Movie marathon: post-mortem

Happy to say that I survived the marathon! Although I did not win any prizes at the end of the contest, it was quite enjoyable and challenging. 🙂

Slightly to my surprise, I managed to stay awake for all 8 movies without needing to heavily dose up on coffee. For me, the toughest period was from 5 – 9am (just after the 5th movie). Actually, had a Red Bull on Saturday afternoon, and the organisers did give out a canned coffee on the bus, but, honestly, it was nothing more than coffee-flavoured water.

Movie marathon

Was informed yesterday that I won a company lucky draw (actually you needed to answer some questions to be qualified for the draw) to attend a movie marathon this coming weekend: 3pm Saturday to 3pm Sunday!

I, robot

Saw the movie I, Robot last night. I must admit, when I learnt that the storyline was not the same as the novel of the same name by Issac Asimov, I was a little disappointed. However, fortunately, the movie turned out to be quite entertaining. The special effects are just ideal for this type of movies. Essentially, the I, Robot series (“I, Robot”, “Pebble In The Sky”, and “The Stars, Like Dust”)was more of a detective series rather than conventional sci-fi dealing with technology or alien life forms.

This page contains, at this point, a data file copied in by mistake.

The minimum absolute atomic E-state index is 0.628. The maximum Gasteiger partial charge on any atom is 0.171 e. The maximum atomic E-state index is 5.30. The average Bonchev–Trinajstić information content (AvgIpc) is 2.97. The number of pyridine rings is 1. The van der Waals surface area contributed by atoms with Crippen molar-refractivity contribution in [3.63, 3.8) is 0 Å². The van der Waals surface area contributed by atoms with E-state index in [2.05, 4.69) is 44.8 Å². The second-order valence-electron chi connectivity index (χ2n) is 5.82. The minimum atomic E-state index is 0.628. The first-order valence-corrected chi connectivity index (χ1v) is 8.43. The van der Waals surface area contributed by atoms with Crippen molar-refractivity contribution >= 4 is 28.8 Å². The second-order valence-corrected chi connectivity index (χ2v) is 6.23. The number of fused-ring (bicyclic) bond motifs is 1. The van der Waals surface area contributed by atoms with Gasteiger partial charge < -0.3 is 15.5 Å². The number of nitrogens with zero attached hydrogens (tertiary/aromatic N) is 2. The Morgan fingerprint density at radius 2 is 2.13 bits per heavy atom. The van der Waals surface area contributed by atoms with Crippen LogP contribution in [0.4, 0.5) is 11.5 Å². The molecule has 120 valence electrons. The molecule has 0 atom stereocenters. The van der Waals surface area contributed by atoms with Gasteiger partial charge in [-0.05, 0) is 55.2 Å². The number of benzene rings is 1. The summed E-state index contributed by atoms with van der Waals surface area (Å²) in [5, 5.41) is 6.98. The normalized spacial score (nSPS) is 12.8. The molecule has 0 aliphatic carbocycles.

Heard a statement on the local TV regarding Traditional Chinese Medicine (TCM) recently. The basic gist was that it is because of the practice of TCM that the Chinese as a race has been able to survive till the modern age.

Could not help to think of the flip-side of this statement. By simple extension, isn’t it an even greater miracle that all the other races, deprived of this brilliant Chinese technology, can survive till now?? Really says a lot about the worth (or lack of) of TCM in this context, doesn’t it!?


Just read a series of articles on Sacred Mysteries which attempts to highlight the supposedly hidden alchemical implications in the major films in our era. The two that I read discussed the Tolkien series Lord of the Rings, and 2001: A Space Odyssey.

The central thesis is that both Lord of the Rings and 2001: A Space Odyssey detail the development of mankind as documented in alchemical traditions. In Lord of the Rings, Middle Earth goes through a series of Ages. With each Age, there is an increase in the prominence of Man, but at the same time, Man also becomes further removed from his natural and spiritual side. This accounts for the diminishing importance of magic and the Elves, hence the inexplicable ending (to some) of the movie.

In 2001, the film also walks the audience through a series of transformations of Mankind, from the vegetarian Ape man to highly sophisticated technological society, devoid of emotions and any spiritual linkages. This climaxes in the ultimate transformation at the end of the film, where we witness a re-birth. read more